Online streaming platforms have bestowed us with not only content customised to modern Indian sensibilities, but a new league of web-series stars that have become a household name. One such name is Maanvi Gagroo. She broke on the desi web-series scene with Pitchers, gaining adulation as one of the three eccentric siblings in Tripling. Playing one of the four main characters in this year’s hugely popular Four More Shots Please! Gagroo further consolidated herself as a seasoned and versatile actor. But then she switched gears and medium, and starred as the female lead in Ujda Chaman. She speaks with SheThePeople.TV on what it’s like to be one of the first wave breakout web stars in India, why we need to normalise diversity and the stereotypes that the entertainment industry needs to get rid of while writing women characters.
With Four More Shots Please! and Ujda Chaman you’ve played two characters dealing with body images issues? Was that a conscious decision?
No, it wasn’t. In fact when Four More Shots Please! was offered to me I was very sceptical about doing this part. For the majority of my career, I have been offered parts that were of a chubby girl but were not substantial enough. They were either there for just the comic relief or they were defined by their physicality, and that’s all there was to them. I fought really hard to not give in to those parts. So when Four More Shots Please! was offered to me I was really scared that I might fall back into that trap. The reason I agreed to do it was because her physicality isn’t all that is there to her. While her body image is a part of her characterisation, there is so much more to her.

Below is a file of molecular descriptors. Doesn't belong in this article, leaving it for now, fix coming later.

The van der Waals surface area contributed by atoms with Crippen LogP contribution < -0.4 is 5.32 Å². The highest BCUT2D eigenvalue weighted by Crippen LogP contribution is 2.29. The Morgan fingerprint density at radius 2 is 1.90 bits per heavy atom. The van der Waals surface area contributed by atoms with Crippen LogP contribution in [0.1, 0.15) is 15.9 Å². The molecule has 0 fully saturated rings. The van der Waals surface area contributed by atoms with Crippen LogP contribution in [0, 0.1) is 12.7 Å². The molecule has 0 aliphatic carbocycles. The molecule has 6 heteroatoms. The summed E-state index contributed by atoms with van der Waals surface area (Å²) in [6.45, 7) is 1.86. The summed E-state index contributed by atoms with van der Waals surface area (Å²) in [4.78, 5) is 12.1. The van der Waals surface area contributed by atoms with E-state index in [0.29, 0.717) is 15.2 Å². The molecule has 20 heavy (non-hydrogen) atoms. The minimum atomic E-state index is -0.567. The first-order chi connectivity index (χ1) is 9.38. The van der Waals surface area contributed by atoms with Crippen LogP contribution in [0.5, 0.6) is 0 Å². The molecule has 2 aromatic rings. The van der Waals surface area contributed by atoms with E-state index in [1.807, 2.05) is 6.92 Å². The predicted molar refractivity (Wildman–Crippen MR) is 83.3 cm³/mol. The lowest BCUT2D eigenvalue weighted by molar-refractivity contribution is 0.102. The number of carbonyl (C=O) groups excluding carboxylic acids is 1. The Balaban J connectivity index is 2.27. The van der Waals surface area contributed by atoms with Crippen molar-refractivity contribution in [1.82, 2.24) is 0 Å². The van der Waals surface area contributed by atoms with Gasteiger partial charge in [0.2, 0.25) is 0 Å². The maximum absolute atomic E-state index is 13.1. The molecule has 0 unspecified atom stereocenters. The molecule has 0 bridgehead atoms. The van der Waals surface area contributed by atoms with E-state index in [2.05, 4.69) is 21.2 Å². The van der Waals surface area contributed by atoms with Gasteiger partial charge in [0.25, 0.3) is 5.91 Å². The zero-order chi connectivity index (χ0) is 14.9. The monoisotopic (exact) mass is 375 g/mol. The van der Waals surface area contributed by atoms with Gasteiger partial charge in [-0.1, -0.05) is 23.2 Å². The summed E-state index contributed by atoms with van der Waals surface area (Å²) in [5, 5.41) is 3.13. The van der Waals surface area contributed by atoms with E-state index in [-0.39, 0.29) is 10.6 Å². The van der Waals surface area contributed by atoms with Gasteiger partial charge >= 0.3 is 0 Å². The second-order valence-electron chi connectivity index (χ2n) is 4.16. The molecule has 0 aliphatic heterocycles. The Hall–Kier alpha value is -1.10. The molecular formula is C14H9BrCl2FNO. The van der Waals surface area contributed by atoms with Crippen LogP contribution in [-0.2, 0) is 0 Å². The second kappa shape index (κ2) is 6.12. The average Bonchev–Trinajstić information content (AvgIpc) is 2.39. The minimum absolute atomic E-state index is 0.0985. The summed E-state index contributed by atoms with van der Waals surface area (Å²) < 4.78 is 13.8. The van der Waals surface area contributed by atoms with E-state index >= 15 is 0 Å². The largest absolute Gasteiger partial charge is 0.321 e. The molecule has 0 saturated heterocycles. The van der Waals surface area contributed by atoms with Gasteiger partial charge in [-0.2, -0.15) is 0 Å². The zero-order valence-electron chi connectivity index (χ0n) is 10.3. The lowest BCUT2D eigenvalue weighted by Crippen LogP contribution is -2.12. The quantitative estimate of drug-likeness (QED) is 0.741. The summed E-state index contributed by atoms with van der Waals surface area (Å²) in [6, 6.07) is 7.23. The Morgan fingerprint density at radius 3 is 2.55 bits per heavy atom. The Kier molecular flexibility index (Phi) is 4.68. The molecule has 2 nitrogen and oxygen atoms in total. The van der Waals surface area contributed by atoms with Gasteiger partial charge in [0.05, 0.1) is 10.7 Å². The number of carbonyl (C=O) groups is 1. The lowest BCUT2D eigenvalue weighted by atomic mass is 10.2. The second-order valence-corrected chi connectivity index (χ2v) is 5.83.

Even after signing the project I was still a little hesitant. At that time the show’s director Anu Menon told me, “Just allow yourself to be this character and you’ll see that it might liberate you.” And you won’t believe, but that actually did happen. For instance, before playing Siddhi, I used to be very conscious of my legs being a little heavy, so I wouldn’t wear shorts or short skirts. But in the show, I am only wearing shorts because that was the part of Siddhi’s look. While filming I had to put that confidence on for my character, but it became a part of me. So now I have qualms about wearing shorter clothes.
For the majority of my career, I have been offered parts that were of a chubby girl, but were not substantial enough. They were either there for just the comic relief or they were defined by their physicality, and that’s all there was to them.
Again, for Ujda Chaman, I took up the role because it wasn’t just a “fat girl”, there was so much more to her. She is quite confident as a person and she is okay with her body. So I am okay with playing plus-size characters as long as that is not the only thing. I mean you can’t just show the character eating or talking about weight… There has to be much more to it.
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Fat-shaming very common in Indian society, and both women and men bear the brunt of it. Why do you think that is?
As clichéd as it may sound, but I think it comes from the insecurities of a person or lack of confidence in their own looks. Comments on someone’s body either come from a place of aspiration, as in “I want to be like her,” or from comparison, like “she is fatter than me, but how is she there and not me.”